A dancer performs "Diablada", or Dance of the Devils, on the streets of Pillaro, 133 km south of Quito. Reuters Photo
Travelling along the Central Sierra, the North-South mountain chain in the heart of Ecuador, I’d visited Quito, the capital and the National Parks Cotopaxi and Antisana, staying at local Haciendas and riding between the volcanoes along quinoa fields and rose farms. Just under an hour’s flight from Quito is the Andean city, Cuenca, known for its beautiful setting amid many peaks, Spanish colonial architecture, and a thriving local culture where the colourfully dressed Canari Indians still maintain traditions from centuries ago. Hoping to find the Peruvian town Cuzco’s Ecuadorian counterpart, I’d set out to explore Cuenca.
While both towns have a similar history, they were Amerindian folks subjugated by the Spanish conquerors 400 years ago, the difference is that the Ecuadorian tribes were not unified by the mighty Inca Empire beforehand. Each of these tribes retained their language cultural variations, and they are far less keen to pose for tourists’ photos. Wandering through their markets and villages was a richer, more remote, and a far more authentic experience.
A slice of history
With rich earnings from exporting quinine extracted from the rain forests, the Spanish built a charming town influenced by the southern European architecture. The old town’s squares and streets are replete with colourful, painted facades with decorative ironwork and balconies laden with plants. La Immaculada, started in 1880, is the main Cathedral, a truly spectacular structure clad in red bricks and sweeping arches that dominate the skyline of the town’s heart. We could have been in in the Mediterranean, except for the bowler hat wearing, double braided ladies clad in screaming bright fuchsia, red and green skirts and fringed shawls going about their business, speaking quechua and selling roasted guinea pig and chicha, the local tipple.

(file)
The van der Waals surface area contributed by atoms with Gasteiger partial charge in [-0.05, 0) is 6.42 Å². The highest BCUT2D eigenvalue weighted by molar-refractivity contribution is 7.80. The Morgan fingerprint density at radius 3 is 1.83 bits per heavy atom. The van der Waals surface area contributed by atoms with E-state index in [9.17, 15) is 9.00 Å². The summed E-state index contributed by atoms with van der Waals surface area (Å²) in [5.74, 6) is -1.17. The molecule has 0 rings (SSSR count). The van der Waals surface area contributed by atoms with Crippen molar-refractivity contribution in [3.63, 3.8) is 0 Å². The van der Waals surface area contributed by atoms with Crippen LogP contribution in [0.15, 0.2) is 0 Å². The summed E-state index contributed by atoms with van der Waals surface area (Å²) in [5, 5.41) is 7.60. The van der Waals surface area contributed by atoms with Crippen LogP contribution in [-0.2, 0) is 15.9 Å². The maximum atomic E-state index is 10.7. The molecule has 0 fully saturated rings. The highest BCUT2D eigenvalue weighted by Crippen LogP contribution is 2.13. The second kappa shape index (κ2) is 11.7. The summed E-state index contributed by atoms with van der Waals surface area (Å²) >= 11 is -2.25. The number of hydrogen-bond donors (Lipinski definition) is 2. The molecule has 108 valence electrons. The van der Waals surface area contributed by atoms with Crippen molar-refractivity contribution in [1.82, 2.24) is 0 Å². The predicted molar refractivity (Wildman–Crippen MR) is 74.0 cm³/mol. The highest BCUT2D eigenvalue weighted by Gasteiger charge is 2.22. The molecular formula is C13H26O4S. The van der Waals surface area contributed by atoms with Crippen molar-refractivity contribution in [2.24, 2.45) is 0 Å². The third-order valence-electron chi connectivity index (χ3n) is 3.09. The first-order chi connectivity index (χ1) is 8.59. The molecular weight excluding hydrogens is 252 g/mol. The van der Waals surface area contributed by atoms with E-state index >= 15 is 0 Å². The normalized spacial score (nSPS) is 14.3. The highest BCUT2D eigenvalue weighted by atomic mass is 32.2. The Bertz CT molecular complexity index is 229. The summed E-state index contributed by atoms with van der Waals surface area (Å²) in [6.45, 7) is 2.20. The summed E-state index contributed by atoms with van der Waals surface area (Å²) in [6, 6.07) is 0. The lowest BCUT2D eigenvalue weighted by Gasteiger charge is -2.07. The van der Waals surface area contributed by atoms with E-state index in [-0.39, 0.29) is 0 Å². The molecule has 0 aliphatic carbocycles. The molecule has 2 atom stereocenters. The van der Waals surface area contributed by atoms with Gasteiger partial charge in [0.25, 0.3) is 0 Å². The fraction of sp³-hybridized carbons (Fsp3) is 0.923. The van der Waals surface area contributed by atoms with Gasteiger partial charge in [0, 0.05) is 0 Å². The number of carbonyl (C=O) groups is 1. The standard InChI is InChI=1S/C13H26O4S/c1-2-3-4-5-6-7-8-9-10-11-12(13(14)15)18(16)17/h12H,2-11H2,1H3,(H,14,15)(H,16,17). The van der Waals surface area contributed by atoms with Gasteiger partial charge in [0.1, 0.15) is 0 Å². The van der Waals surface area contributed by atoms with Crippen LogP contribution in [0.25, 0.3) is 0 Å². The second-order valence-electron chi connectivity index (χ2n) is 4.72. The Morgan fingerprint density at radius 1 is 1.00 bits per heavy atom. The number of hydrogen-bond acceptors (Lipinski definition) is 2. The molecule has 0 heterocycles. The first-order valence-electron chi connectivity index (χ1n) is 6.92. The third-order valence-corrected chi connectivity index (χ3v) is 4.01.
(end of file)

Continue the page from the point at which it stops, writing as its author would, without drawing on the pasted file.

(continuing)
Ancient traditions are still alive as I found out in the local food market where ladies brought their children to be doctored by shamans. I was nudged in front of an elderly woman who smacked me with her broom of herbs, rolled a raw egg all over, then sprayed a vile liquid on my face- through her mouth, and told my guide that I was now cured of the “stress” I was harbouring.
We walked the main streets and back alleys of the town, drove along the Tomebamba River lined with gorgeous houses and stopped at Turi, a lookout point from where the entire valley was visible, surrounded by mountains. Homero Ortega, the Panama hat factory and museum was enlightening (these palm fiber hats were always made in Ecuador, just sold in Panama). The Andean hill folks rarely travel; coming here to glimpse them in their world is a rare treat. We owe much to them, especially the discovery of corn, potatoes and tomatoes. And now quinoa, the high protein grain that has taken the world by storm.
Pleasant Weather, Picturesqe views
Cuenca’s cafes and restaurants were oddly teeming with retired Americans for a good reason. They’ve made Cuenca their home. More than any other city on the continent, Americans, as a part of a growing trend, are attracted to Cuenca’s pleasant weather, picturesque views, medical services and good value for money. Besides, Ecuador has amazingly open arms. It is the only country in South America that does not require a visa on an Indian passport.